Antarctica’s massive ice sheet, equivalent to 190 feet of sea-level rise if it all melted, will shed more water into the oceans as the planet continues warming. But there is a concerning nuance to this that graduate student Julius Garbe and Professor Ricarda Winkelmann discovered. Beyond certain warming thresholds, melting will drastically accelerate, and the ice sheet won’t fully recover even if we lower the planet’s temperature back to today’s level. The first threshold requires temperatures not much higher than recent yearly averages: another 1°C. The findings were published this month in Nature.
The scientists made their discovery by running state-of-the-art computer simulations on the ice sheet under a few warming scenarios. Relying on computer models may give you pause. But they ensured their computer model works by testing whether it can accurately simulate Antarctica’s behavior through past glacial cycles. Once they confirmed they can accurately simulate the past, they examined the future. Thus far, increased snowfall has prevented Antarctica from losing ice overall, but this is expected to change soon. The authors confirmed the ice sheet’s melting will soon outweigh the gains from snowfall, but they also found key thresholds where Antarctica becomes unable to recover all of its lost ice.
The first threshold of another 1 °C increase is the extent of global warming that the internationally signed Paris Climate Agreement sought to avoid (the same agreement from which the Trump administration formally began withdrawing last year, after President Obama signed it in 2015). Climate scientists have generally agreed that we are unlikely to avoid this. After exceeding this threshold, Antarctic melting is projected to increase average sea level to almost 8 feet for every degree of warming. The number of feet increases four-fold if the planet reaches 5°C higher than recent years. Another final threshold is much more concerning, albeit one we probably won’t see this century—or at all if global temperatures can be curbed in time. If the planet warms by another 9°C, Antarctica is on track to be essentially ice-free, releasing all of its frozen water into the oceans. And don’t forget that the Antarctic ice sheet is not the only contributor to sea-level rise; Greenland also houses an immense volume of ice that it’s losing at a faster rate.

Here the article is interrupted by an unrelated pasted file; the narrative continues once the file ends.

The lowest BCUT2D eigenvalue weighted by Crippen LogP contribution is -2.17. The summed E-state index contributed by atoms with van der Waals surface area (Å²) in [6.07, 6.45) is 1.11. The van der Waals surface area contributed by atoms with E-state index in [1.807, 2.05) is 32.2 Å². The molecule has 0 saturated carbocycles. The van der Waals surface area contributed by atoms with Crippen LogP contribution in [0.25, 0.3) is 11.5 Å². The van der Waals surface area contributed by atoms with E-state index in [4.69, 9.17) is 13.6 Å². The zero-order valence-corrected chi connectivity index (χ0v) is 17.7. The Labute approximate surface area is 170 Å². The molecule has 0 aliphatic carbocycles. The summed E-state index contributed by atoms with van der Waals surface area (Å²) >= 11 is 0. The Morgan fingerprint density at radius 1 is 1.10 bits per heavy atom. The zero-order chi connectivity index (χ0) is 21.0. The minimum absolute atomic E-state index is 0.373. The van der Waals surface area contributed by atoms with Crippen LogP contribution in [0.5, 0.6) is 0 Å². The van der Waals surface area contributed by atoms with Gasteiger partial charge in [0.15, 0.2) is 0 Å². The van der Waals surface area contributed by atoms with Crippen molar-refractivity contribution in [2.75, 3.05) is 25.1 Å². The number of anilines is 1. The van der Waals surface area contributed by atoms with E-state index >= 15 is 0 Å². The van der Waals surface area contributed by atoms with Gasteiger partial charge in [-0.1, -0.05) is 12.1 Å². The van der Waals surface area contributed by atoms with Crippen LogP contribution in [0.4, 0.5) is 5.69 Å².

Around 600 million people live along the coast. As sea level rises, millions of people are expected to be displaced from their homes along with trillions of dollars in economic damage suffered by countries across the globe. While drastic sea-level rise may be a distant threat, the recent findings suggest that its inevitability is decided by the actions taken sooner rather than later.
Julius Garbe is a Ph.D. student at the University of Potsdam in Professor Ricarda Winkelmann’s lab . Ricarda Winkelmann is a professor of climate science.
Managing Correspondent: Jordan Wilkerson
Original Press Article: The hysteresis of the Antarctic Ice Sheet
Image Credit: NASA/Jeremy Harbeck